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Photography
2015/12/15

Logical Photography - Trying to document how I thought to take one photograph

I would like to start a new challenge.

Under the name of "logical photography", I want to document how I thought to take one photograph. By documenting my thought by myself, I will unexpectedly recognize something that I didn't consider or something that I didn't have logical reasons for it. I must take advantage of these opportunities.

One of the reasons is simply because I want to use the PDCA cycle. Another is because I want you to enjoy the story of how one photographer thinks to take one photograph.

Please enjoy yourself!

 


 

Long time no shooting the sunset over Tama River. Although I had little free time these days for shooting, I couldn't help going out of my house because of the strong sunlight from the west.

However, the sky was getting darker while I was running, and the sun had already disappeared into the thickly-stretching cloud when I arrived at Tama River.

 

The extent of the orange color was not that good, and the sky over the cloud was a monotone. I could easily guess my photo would be the simple one which I had shooted a long ago.

But I did want to shoot something to prove that my running had any meaning. I thought and thought thoroughly, and decided to go down to the edge of the river. And I took a photo of the orange waves under the sunset and the stretching cloud.

 

Sunset over Tama River

Canon EOS 6D, Canon EF50mm F1.4 USM (50mm, f/16, 1/20 sec, ISO-100)

I adopted the large F-number of 16 so that I could take a photo of the buildings in the distance and the waves very close to me. The shatter speed was as slow as 1/20 seconds because I wanted to keep the ISO-value to be 100. It was easy for me because I have trained a lot so that I can take photos with 1/6 seconds by the 50mm prime lens on my hand-held camera.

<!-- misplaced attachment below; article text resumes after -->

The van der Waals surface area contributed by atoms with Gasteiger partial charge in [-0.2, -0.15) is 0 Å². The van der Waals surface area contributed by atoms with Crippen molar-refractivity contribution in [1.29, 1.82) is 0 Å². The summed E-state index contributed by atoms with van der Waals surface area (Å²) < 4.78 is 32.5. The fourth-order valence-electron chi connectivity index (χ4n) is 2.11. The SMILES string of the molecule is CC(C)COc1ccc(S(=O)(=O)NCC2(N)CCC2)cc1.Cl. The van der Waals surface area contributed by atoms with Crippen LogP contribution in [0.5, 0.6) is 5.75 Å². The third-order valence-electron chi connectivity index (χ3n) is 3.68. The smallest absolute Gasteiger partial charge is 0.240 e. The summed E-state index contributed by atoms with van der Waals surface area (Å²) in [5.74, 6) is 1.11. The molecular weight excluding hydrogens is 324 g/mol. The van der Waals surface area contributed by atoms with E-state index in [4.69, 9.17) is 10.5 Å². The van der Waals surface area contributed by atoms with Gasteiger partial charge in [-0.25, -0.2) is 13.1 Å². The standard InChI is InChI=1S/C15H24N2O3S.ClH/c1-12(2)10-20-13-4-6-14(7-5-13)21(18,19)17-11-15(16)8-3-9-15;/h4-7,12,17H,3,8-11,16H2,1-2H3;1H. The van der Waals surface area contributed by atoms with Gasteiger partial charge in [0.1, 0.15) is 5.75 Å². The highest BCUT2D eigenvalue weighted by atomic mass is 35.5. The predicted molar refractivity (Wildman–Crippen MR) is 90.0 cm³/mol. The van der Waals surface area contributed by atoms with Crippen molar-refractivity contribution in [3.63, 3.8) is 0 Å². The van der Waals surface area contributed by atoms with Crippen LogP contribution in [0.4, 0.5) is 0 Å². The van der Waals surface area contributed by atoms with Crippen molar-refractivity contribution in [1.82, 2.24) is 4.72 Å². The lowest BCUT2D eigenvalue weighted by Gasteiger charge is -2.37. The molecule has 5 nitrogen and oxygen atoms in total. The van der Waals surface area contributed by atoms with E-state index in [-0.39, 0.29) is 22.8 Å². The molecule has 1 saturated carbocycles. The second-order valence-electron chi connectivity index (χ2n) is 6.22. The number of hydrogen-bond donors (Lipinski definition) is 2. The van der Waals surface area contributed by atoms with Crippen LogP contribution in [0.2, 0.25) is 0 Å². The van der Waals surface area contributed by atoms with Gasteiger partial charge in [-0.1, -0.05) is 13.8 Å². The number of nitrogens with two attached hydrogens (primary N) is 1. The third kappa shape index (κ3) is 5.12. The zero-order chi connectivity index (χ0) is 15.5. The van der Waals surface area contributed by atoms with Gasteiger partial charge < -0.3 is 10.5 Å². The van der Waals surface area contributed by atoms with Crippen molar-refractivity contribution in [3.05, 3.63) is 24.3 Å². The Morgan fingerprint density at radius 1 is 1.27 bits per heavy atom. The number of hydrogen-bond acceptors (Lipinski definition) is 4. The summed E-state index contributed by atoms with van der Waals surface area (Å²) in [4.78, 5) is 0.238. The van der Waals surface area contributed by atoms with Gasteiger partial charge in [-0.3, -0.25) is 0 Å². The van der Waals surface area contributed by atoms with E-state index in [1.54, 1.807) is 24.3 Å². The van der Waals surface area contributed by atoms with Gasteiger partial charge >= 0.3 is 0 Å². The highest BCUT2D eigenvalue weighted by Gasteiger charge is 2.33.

I once read an article saying that our eyesight is the world where the shatter speed is about 1/60 seconds. Then the 1/20 seconds will create the world where the waves are deformed a bit. I like how the waves look in this photo, even from the small screen of my smartphone.

By the way, there were no uncommon artificial lights around me. I set the white balance to be 5200K while checking with my eyes.

This is how I thought while this photo was created. This is the manual shooting in which I adjusted all the possible parameters by myself.

When I started to use a DSLR, I was dependent on its auto setting. But it is too scary to use it now because I cannot control the output. I will keep trying the maual shooting to take full advantage of my DSLR.

P.S. It must be interesting to compare the photos by the auto and the ones by the manual. I will challenge this soon.

 


 

Well... my article doesn't explain all the necessary arguments. I adopted the large F-number of 16. But it didn't explain why I didn't adopt F/22.

Even if I adopted F/22, the shatter speed would be 1/10 seconds. I can take photos by my hand-held camera well, and the waves will look beautifully because of the slow shatter speed. If I have to mention one disadvantage, I dare to say that the largest F-number will cause the diffraction phenomenon which leads to the quality deterioration in total.

It seems like I'm likely to have an idea of using F/16 as a large F-number because I saw many of Mr. Kent Shiraishi's work with the number. I should have my own idea about the appropriate large F-number. This is my homework.

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Author of this Blog

Takumi Nasuno. Tanagura Supporters' Ambassador (Official supporter of Tanagura Town of Fukushima Prefecture). A man who recommends TRIPLESSO just as he likes. A multi-language blogger for mainly nature photography. Currently I'm off from my main job (knowledge management and data analytics) and devoting myself to childcare for my newborn baby for half a year.
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